What surprised me is how secure the tyres are when they are pumped up!! There is absolutely no glue on either the tyres or the rims (both brand spanking new), and when the tyre is pumped up it is already pretty well secure on the rim...
I always imagined that they would 'slip off' really easiy without glue. It has certainly blown away my preconceived ideas, and made me much more relaxed about the quality of the gluing required to make a 'secure bond'...
My blog: http://cgradecyclist.blogspot.com/
As I said before, these are race only wheels for me which means that the roads I ride on tend to be on quiet country roads. In club racing there are over 100 people riding the same road and there are few if any punctures. I strongly suspect that most of the punctures are caused from a piece of glass that was already in the tyre before the rider came to the course. I check my tyres for embedded glass, before and after each race, and I also wipe my tyres periodically while I am riding, at least when I go through a dodgy patch.
Whilst some argue that tyre wiping is ineffective and a waste of time and even dangerous, I disagree. On at least one occasion I have felt a bit that didn't flick out against my fingers so I stopped and dug it out before it caused a flat. I regularly feel bits dislodge when I do wiping, we can only speculate whether they would have been dislodged anyway. However some caution is advised particularly with the rear tyre, getting your finger caught between tyre and down tube or brake is no laughing matter.
Glad to hear that you are going down the tubular route. Bear in mind that even though they can often take silly-high pressure (170 psi or more) one of the real advantages of tubulars is being able to ride lower than normal pressures. This really comes to the fore when on a rough surface. One of the roads we raced on was re-sealed for quite a length with what seemed to be the coarsest aggregate available. It was a beautiful feeling being able to float over that surface with my tyres at 100/110psi (I weigh 105kg+) whilst riding next to little 60kg pipsqueaks with their tyres at 110/120psi who were getting shaken to bits. (A bit of pre-race reconnaissance helped with the pressure decision).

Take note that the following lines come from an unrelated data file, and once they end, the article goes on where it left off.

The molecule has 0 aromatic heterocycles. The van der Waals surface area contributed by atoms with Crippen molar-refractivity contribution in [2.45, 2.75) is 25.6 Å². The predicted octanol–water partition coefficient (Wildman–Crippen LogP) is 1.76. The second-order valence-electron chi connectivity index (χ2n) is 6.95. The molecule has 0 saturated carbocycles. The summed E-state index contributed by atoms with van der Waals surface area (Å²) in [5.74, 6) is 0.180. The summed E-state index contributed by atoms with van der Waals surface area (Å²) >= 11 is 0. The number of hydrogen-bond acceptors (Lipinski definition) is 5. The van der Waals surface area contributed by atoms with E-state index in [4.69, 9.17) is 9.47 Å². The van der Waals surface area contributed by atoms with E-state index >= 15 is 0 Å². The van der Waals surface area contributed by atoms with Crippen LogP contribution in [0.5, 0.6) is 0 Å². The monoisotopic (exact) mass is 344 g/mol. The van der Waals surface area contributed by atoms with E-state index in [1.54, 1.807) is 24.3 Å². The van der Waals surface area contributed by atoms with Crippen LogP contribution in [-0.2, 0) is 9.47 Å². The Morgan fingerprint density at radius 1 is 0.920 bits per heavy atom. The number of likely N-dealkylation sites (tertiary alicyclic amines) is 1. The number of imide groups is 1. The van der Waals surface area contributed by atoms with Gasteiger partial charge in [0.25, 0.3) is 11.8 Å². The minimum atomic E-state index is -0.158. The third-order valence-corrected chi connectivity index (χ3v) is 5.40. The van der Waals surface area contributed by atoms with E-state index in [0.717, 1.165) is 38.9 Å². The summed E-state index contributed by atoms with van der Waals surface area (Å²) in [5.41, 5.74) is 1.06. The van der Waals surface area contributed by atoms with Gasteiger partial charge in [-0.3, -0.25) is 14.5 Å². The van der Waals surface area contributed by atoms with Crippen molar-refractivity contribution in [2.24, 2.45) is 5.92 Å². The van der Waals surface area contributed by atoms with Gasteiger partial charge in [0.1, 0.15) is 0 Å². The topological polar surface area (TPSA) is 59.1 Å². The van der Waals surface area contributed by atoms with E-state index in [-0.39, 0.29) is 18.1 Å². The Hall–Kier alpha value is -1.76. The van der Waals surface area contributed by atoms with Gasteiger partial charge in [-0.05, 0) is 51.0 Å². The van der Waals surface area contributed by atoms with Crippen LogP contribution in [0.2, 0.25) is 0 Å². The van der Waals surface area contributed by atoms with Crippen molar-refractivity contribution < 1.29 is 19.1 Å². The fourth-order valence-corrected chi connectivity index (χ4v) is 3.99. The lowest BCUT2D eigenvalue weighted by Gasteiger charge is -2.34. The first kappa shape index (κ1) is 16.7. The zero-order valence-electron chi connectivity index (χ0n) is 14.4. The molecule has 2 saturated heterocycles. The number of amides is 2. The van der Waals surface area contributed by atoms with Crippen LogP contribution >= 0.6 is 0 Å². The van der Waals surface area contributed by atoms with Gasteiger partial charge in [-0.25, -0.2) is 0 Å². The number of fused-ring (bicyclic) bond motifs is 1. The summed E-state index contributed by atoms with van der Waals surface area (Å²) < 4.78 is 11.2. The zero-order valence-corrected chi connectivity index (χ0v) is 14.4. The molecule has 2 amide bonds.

Just one more nice thing about tubulars is that they work really well with CO2 cartridges when you are in a hurry. If you make a mistake when installing a tube by the roadside you will find out very quickly with a cartridge, as will anyone within 200m. A tubular simply inflates in a second and you're off.
As with Abby's experience, pressure is enough to hold a tubular on in most situations. I have known at least one bloke who bought a wheel with a tubular on and simply assumed that it was glued who happily raced on it for some time before discovering to his horror that there was no glue on it at all. A roadside replacement is much better in comparison. As for pre-glued spares, if your spare is new you can put a layer of glue on the tape, leave it to touch dry then fold it flat and press the base tape together, then you can fold it up into whatever configuration works for you.
Hope you don't have to use it until your rear tyre is worn out.